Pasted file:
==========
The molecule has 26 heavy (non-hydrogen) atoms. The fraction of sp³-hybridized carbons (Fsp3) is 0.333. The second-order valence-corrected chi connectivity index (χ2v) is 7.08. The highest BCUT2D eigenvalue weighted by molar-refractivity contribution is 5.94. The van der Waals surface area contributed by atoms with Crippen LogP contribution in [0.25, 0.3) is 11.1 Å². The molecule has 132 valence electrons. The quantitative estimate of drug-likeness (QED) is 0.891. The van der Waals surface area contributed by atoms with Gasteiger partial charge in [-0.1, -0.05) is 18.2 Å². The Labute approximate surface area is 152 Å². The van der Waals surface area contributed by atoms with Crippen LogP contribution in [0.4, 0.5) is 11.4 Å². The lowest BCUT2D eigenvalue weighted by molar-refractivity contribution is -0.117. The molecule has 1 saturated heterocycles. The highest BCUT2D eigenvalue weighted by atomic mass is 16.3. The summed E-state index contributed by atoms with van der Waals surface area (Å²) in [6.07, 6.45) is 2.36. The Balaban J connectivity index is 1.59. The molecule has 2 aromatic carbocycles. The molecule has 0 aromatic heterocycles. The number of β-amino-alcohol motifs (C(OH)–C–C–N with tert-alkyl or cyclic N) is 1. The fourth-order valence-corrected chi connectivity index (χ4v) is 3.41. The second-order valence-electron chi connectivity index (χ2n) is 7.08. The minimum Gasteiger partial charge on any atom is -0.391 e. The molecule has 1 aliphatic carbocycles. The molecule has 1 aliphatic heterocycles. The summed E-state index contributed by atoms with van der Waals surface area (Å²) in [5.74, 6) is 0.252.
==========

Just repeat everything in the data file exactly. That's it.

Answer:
The molecule has 26 heavy (non-hydrogen) atoms. The fraction of sp³-hybridized carbons (Fsp3) is 0.333. The second-order valence-corrected chi connectivity index (χ2v) is 7.08. The highest BCUT2D eigenvalue weighted by molar-refractivity contribution is 5.94. The van der Waals surface area contributed by atoms with Crippen LogP contribution in [0.25, 0.3) is 11.1 Å². The molecule has 132 valence electrons. The quantitative estimate of drug-likeness (QED) is 0.891. The van der Waals surface area contributed by atoms with Gasteiger partial charge in [-0.1, -0.05) is 18.2 Å². The Labute approximate surface area is 152 Å². The van der Waals surface area contributed by atoms with Crippen LogP contribution in [0.4, 0.5) is 11.4 Å². The lowest BCUT2D eigenvalue weighted by molar-refractivity contribution is -0.117. The molecule has 1 saturated heterocycles. The highest BCUT2D eigenvalue weighted by atomic mass is 16.3. The summed E-state index contributed by atoms with van der Waals surface area (Å²) in [6.07, 6.45) is 2.36. The Balaban J connectivity index is 1.59. The molecule has 2 aromatic carbocycles. The molecule has 0 aromatic heterocycles. The number of β-amino-alcohol motifs (C(OH)–C–C–N with tert-alkyl or cyclic N) is 1. The fourth-order valence-corrected chi connectivity index (χ4v) is 3.41. The second-order valence-electron chi connectivity index (χ2n) is 7.08. The minimum Gasteiger partial charge on any atom is -0.391 e. The molecule has 1 aliphatic carbocycles. The molecule has 1 aliphatic heterocycles. The summed E-state index contributed by atoms with van der Waals surface area (Å²) in [5.74, 6) is 0.252.